On appeal, plaintiffs argued that the 15-day period ran from the first email, and Ford thus waived its designations by not moving for protection.  The Fifth Circuit disagreed, finding the protective order ambiguous on this issue, and stating: “This interpretation may well be the better reading without more, but the parties understanding of these agreed orders bears upon the interpretation, and the actions of both parties strongly suggest” otherwise, noting the lengthy dialogue between the parties.    Noting that “[a]lthough on de novo review a different outcome may obtain,” the Court found the district court’s conclusion that no waiver occurred to not be clearly erroneous.

A dissent, among other arguments, noted that (1) the 15-day provision only requires that confidentiality be “in dispute,” (2) Ford drafted the agreement so any ambiguity should be construed against it, and (3) Ford had the burden to establish confidentiality.  The dissent concluded the majority opinion undermined “efficient resolution of discovery disputes” by allowing “Ford . . . to undermine this purpose through vague, non-responsive answers.”

Law school exam on diversity . . .

  1. Thompson sued Defendants in Arkansas in 2011, alleging he was a citizen of Arkansas.  That lawsuit was dismissed for improper venue.
  2. Thompson sued Defendants again in Florida in 2012, and voluntarily dismissed that action after the magistrate concluded that diversity was lacking.
  3. Thompson sued Defendants again in Alabama in 2012, alleging that he was a citizen of Arkansas.  That action was transferred to Mississippi.   It was then dismissed for lack of jurisdiction because Thompson and one of the citizens were both Florida citizens at the time of filing in 2012.

Thompson argued that the relevant facts related to the original 2011 filing, not the 2012 re-filing.  HELD: “[T]he [Alabama] complaint does not relate back to the [Arkansas] complaint because the second complaint was not an amendment, but rather the commencement of a separate action.”  Dismissal affirmed.

No fact issue

A subtle Erie issue flashed by when Andrews alleged premises liability claims against BP, and the Fifth Circuit affirmed summary judgment for BP under a Texas statute. Terry v. BP Amoco, No. 12-40913 (June 27, 2014, unpublished).  BP won summary judgment: “Exhibits C and D are the only evidence that Andrews identified as raising a material issue of fact as to BP’s responsibility for the explosion. Those exhibits are a Safety Bulletin issued by the United States Chemical Safety and Hazard Investigation Board (CSB) and a CSB press release discussing the bulletin. The statute creating the CSB, however, prohibits Andrews from using the documents as evidence in this case.  Additionally, both CSB documents also likely constitute inadmissible hearsay under the Federal Rules of Evidence.”  The question not raised is how much substantive effect this type of federal statute must have in a state law tort claim, removed to federal court under diversity jurisdiction, so as to raise an Erie issue.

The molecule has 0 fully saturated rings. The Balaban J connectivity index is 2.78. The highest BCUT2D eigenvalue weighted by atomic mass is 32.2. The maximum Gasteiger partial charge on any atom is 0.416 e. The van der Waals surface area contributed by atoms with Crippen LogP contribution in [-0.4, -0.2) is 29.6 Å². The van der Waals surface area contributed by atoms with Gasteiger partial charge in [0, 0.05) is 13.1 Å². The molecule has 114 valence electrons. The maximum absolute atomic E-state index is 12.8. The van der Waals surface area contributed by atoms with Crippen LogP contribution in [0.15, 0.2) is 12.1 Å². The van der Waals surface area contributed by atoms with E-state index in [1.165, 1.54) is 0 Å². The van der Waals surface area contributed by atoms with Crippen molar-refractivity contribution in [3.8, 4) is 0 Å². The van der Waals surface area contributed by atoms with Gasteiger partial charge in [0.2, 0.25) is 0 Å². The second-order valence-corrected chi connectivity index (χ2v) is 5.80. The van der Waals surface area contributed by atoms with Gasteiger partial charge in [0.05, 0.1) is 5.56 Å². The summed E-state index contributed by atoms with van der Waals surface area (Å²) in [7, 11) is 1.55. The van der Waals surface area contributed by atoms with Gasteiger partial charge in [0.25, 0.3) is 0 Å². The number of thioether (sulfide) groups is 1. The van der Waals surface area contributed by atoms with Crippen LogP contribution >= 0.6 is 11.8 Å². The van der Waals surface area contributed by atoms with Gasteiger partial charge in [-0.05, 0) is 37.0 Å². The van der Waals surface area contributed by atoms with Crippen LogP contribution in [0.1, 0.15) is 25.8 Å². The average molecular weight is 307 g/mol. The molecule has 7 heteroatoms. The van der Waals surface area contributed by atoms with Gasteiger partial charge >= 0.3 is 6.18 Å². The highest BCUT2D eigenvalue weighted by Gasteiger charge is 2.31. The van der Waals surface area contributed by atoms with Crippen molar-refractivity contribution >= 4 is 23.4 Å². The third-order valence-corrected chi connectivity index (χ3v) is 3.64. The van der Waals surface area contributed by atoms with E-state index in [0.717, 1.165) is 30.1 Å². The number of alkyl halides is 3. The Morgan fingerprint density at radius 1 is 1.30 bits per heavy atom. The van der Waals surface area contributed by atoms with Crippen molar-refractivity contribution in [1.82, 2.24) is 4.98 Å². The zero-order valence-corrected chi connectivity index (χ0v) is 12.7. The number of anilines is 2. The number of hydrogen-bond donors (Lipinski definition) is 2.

How to get hit with punitive damages

Plaintiff recovered $12,200 in actual damages and $40,000 in punitives on his claim for race discrimination, and the Fifth Circuit affirmed in all respects.  Rhines v. Salinas Construction Technologies, Ltd. (June 25, 2014, unpublished).  On the punitive damages award, the Court noted this evidence: (1) the employer falsely told the EEOC that plaintiff had not complained about the workplace; (2) an employee admitted at trial that he signed a false affidavit about the use of racial slurs in the workplace; and (3) “the person who allegedly performed the [employer's] investigation testified before the jury that he did not investigate.”  As the Court dryly summarized: “There was sufficient evidence to support the jury’s award of punitive damages.”

The decedent’s ashes, Louisiana process servers, and personal jurisdiction

Defendant was personally served in Louisiana; the question was whether the plaintiffs fraudulently induced her to come there.  Gatte v. Dohm (June 23, 2014, unpublished). More specifically, Defendant (part owner of a Mexican clinic where the plaintiffs’ relative had died) alleged she had been duped into travelling to Louisiana to return the decedent’s ashes and personal effects to family members, as they were too distraught to travel themselves.  The district court found fraudulent inducement; the Fifth Circuit reversed, noting a conflict between the affidavits submitted by the parties and applying the principle: “Conflicts between the facts contained in the parties’ affidavits must be resolved in the plaintiff’s favor for purposes of determining whether a prima facie case for personal jurisdiction exists.”  (citing D.J. Investments, Inc. v. Metzeler Motorcycle Tire Agent Gregg Inc., 754 F.2d 542, 546 (5th Cir. 1985).

No “sign-off mid-litigation” to “tinker with ongoing cases” . . .

In Tetra Technologies, Inc v. Continental Ins. Co., the district court ruled on several key issues in an insurance coverage dispute, declined to certify the rulings for immediate appeal under 28 U.S.C. § 1292(b) because it found no substantial ground for difference of opinion, and entered judgment on those matters pursuant to Fed. R. Civ. P. 54(b).  No. 13-30516 (June 10, 2014).  The Fifth Circuit found that judgment improper, and thus dismissed on jurisdictional grounds for lack of a final and appealable order. Rather than sounding the “death knell” of claims as required by Rule 54, the Court concluded that the rulings would allow “Tetra and Maritech to prevail completely nor not at all on their indemnification claim against Continental, depending on the resolution of certain ‘factual issues.’”  “Thus, what we are presented with here is a request by the district court for us to sign off mid-litigation on legal questions it considers non-contentions.  Since the inception of the federal judiciary, however, our role has been to review final decisions of trial courts, not to tinker with ongoing cases through piecemeal appeals . . . “